Whether it's the devastation wrought by the economic collapse of 2008, a lack of interest on the part of Millennials to work for the man or a realization that if we don't raise a few vegetables, dye some yarn or upcycle clothing, our way of life is going to become so unmoored from earthy, tactile things as to be unreal.

It's easy to poke fun at the handlebar mustaches or the writers lugging their typewriters to coffee shops (puh-lease, what editor is going to take paper copy? Sorry, but really.) But I tip my fedora to y'all, who are making your livings in ways that make this city that much cooler.

Getting buzzed at the state beekeepers meeting

Being curious new beekeepers we found the prospect of a day's worth of bee education on the Western Slope irresistible, especially when followed by a five-course dinner with wine and mead pairings.

The Colorado State Beekeepers Association summer meeting was held at Paul and Nanci Limbach's Western Colordo Honey bee farm and animal sanctuary. Bobcats and foxes and bees, oh my.

Their hives produce several different types of honey, depending on where they're located including rabbit brush, honeydew (from the sweet secretions of aphids, ah nature) and wildflower. (Their honey can be had here.)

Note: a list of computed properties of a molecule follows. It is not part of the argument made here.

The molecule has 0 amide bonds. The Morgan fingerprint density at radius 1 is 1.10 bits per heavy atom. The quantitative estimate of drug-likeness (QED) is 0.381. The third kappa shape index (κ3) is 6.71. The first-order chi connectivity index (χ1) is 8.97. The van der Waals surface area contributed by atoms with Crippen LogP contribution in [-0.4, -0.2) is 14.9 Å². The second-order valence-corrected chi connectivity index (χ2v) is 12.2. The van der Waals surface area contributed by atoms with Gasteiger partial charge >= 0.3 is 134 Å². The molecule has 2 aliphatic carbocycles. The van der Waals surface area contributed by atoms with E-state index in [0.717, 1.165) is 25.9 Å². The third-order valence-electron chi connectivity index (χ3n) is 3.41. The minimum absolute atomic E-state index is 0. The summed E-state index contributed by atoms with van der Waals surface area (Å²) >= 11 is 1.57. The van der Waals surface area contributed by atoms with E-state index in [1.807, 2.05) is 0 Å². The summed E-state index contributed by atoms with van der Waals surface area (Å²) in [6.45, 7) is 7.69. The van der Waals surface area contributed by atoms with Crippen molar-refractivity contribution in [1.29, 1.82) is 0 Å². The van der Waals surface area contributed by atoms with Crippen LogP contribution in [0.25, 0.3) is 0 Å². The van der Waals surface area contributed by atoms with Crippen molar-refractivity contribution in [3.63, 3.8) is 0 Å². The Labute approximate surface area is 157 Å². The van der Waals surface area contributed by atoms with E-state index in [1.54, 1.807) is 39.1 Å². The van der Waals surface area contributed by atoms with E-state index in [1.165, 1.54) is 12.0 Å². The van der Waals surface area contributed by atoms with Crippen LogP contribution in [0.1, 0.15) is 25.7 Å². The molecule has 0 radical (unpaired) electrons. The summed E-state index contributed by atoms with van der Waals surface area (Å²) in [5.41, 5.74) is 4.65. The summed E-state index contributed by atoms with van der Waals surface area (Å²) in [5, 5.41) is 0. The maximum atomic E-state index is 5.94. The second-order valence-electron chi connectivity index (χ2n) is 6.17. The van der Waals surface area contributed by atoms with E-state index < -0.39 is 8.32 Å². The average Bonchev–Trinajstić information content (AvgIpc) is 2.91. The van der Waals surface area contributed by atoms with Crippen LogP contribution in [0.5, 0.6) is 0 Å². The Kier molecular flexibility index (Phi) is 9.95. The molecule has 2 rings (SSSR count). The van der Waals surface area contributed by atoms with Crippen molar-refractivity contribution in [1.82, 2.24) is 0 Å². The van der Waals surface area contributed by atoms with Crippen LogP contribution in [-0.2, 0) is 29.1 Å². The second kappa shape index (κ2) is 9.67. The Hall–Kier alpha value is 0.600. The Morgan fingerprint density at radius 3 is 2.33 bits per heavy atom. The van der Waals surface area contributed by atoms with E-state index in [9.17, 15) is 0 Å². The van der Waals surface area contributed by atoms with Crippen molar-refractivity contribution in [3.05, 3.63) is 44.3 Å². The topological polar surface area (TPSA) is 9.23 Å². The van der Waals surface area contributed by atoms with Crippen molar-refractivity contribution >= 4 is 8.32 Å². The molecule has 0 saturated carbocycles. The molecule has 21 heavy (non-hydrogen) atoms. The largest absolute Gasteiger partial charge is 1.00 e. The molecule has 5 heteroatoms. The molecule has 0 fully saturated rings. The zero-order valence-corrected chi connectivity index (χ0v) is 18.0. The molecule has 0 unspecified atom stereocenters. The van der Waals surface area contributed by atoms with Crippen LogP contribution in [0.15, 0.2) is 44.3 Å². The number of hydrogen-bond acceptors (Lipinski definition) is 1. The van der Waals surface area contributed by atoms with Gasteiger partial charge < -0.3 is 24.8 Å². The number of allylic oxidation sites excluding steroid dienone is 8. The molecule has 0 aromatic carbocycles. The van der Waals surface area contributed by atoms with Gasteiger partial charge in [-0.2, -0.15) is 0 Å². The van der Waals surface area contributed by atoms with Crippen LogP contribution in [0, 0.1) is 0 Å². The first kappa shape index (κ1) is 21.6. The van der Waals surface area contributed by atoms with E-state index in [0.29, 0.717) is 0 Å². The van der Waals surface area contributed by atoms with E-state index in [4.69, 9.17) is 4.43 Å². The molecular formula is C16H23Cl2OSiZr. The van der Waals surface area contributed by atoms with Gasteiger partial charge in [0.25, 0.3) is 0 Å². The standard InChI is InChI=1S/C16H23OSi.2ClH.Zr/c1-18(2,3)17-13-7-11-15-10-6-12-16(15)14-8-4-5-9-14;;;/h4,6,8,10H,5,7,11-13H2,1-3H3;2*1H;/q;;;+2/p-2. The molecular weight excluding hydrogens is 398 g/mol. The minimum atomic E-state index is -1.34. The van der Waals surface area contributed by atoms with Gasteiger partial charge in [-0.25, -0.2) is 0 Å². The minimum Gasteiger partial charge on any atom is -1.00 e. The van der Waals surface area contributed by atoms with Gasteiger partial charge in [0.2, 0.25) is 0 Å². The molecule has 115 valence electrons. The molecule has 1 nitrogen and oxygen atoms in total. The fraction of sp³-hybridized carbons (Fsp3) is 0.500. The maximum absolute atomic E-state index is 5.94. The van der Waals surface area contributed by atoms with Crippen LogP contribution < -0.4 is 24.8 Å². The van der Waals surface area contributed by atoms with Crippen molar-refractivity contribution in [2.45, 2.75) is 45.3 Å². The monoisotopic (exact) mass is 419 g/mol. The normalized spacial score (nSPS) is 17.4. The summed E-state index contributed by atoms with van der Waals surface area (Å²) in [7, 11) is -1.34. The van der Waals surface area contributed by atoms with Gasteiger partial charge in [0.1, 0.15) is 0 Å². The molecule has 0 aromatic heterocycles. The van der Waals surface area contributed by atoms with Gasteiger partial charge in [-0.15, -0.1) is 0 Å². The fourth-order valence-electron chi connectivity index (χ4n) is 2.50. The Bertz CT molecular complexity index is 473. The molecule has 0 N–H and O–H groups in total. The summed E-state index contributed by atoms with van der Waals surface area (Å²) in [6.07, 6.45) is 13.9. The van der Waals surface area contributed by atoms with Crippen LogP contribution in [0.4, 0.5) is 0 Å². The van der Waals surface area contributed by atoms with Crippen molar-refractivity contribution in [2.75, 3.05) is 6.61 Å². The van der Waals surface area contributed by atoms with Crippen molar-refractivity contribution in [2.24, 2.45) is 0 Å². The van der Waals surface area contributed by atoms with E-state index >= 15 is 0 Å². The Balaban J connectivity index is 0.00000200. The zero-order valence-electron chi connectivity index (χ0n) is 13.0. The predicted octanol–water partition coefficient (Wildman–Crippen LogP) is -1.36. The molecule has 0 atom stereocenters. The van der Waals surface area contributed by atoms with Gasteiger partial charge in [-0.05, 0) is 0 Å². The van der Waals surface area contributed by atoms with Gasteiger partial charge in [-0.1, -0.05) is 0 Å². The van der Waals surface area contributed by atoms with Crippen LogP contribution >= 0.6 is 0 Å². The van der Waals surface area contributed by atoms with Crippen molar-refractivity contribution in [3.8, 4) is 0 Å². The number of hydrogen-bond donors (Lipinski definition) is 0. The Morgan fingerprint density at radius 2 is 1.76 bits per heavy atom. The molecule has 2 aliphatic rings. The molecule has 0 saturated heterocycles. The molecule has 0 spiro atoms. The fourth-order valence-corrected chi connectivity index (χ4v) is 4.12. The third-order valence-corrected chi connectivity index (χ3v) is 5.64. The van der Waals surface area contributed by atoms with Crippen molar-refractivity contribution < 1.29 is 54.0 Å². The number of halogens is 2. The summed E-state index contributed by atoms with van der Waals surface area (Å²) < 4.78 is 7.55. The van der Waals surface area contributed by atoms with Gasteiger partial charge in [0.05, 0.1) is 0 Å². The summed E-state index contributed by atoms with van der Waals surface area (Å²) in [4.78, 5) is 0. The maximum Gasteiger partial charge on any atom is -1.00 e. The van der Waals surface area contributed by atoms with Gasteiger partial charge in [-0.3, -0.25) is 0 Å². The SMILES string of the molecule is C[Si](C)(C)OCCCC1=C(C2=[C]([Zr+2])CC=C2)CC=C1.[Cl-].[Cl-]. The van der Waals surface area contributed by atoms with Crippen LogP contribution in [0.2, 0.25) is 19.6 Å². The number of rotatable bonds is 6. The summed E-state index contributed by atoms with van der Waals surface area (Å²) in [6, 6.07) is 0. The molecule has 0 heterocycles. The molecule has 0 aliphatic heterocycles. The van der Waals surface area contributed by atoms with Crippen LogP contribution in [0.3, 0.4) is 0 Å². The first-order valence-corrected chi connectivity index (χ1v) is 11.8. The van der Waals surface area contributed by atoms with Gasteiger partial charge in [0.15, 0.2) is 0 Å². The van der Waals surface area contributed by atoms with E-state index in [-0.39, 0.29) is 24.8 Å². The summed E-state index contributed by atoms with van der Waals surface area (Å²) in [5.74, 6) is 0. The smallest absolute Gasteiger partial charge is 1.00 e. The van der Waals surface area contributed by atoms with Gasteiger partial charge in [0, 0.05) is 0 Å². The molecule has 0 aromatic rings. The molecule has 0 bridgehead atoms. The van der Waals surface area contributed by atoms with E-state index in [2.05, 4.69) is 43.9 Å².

When you consider that bees visit 2 million flowers to make a pound of honey it gives you a sense about how miraculous these critters are.

Speaking of flowers, here are some things we learned:

As you know, bees need all the help they can get. if you want to help, eat your honey, plant bee cuisine (currently they're going nuts for the salvia and dabbling in the poppies) and eliminate pesticides (the bees don't need it and who wants Junior to play on the Weed and Feed then suck his toes?).

This organization is doing a lot to build and sustain research around bees.

This is your brain on honey.

Beekeeping is part art, science, luck and a whole lot of wisdom.

Can't wait to try these fabulous honeys (and more). And these gorgeous beeswax candles.

It was one of those days that felt big and full and rich with many fine folk and bees. We left feeling that our world was just that much larger.

Bee stylish in a bee hat

Yes, I'm exploiting the neighbors' dog as a model. And Petey was none too happy to find himself in an earflap bee hat. Avec antennae.

Better than poor Mr. Nake-id, who's done star turns in many an FO.

(Look, another pet pressed into service.)

The hat was crocheted with Lionbrand Vanna's Choice (lots of great colors, proceeds go to St. Jude's, lots of splitting, too). The intended recipient is a hard-working, swarm-chasin beekeeper, so the 100 percent acrylic yarn was a must. It strikes just the right amount of silly, don't you think?

Should you want your own (of course, you do!), the pattern is available here.

Hope your week is full of good buzz.

Eighties Sweaters: The Reveal

Bernat Book 582. Bernat Sweater Classics - knit

I'll let you be the judge. Do they stand the test of time?

I knit this when I was about 22. The bobbles have flattened out and there are a few pills here and there. But check out that smocking! Should you want to knit your very own, it's available in Bernat Book 582 Sweater Classics to Knit.